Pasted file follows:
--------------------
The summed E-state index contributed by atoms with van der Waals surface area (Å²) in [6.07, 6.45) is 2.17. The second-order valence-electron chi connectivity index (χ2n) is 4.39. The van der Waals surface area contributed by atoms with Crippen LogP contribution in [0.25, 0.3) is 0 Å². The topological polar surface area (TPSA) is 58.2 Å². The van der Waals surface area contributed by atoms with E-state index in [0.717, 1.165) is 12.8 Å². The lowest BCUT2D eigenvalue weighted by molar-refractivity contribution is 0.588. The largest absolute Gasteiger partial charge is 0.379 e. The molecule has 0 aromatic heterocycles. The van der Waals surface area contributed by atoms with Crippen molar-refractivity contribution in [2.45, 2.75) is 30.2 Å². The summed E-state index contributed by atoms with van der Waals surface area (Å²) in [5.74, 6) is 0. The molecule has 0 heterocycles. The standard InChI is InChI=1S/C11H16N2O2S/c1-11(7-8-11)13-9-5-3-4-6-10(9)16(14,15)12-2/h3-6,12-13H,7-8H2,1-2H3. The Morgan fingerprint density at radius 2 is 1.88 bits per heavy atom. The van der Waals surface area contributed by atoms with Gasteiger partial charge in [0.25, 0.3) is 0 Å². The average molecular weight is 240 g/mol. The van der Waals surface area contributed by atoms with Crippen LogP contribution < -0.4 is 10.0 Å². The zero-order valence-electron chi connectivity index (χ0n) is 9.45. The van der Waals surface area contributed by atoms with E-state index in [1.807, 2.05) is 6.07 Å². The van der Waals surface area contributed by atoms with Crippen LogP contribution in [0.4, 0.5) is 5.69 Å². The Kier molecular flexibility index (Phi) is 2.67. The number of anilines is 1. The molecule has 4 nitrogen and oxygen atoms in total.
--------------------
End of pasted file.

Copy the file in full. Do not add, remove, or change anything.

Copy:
The summed E-state index contributed by atoms with van der Waals surface area (Å²) in [6.07, 6.45) is 2.17. The second-order valence-electron chi connectivity index (χ2n) is 4.39. The van der Waals surface area contributed by atoms with Crippen LogP contribution in [0.25, 0.3) is 0 Å². The topological polar surface area (TPSA) is 58.2 Å². The van der Waals surface area contributed by atoms with E-state index in [0.717, 1.165) is 12.8 Å². The lowest BCUT2D eigenvalue weighted by molar-refractivity contribution is 0.588. The largest absolute Gasteiger partial charge is 0.379 e. The molecule has 0 aromatic heterocycles. The van der Waals surface area contributed by atoms with Crippen molar-refractivity contribution in [2.45, 2.75) is 30.2 Å². The summed E-state index contributed by atoms with van der Waals surface area (Å²) in [5.74, 6) is 0. The molecule has 0 heterocycles. The standard InChI is InChI=1S/C11H16N2O2S/c1-11(7-8-11)13-9-5-3-4-6-10(9)16(14,15)12-2/h3-6,12-13H,7-8H2,1-2H3. The Morgan fingerprint density at radius 2 is 1.88 bits per heavy atom. The van der Waals surface area contributed by atoms with Gasteiger partial charge in [0.25, 0.3) is 0 Å². The average molecular weight is 240 g/mol. The van der Waals surface area contributed by atoms with Crippen LogP contribution < -0.4 is 10.0 Å². The zero-order valence-electron chi connectivity index (χ0n) is 9.45. The van der Waals surface area contributed by atoms with E-state index in [1.807, 2.05) is 6.07 Å². The van der Waals surface area contributed by atoms with Crippen LogP contribution in [0.4, 0.5) is 5.69 Å². The Kier molecular flexibility index (Phi) is 2.67. The number of anilines is 1. The molecule has 4 nitrogen and oxygen atoms in total.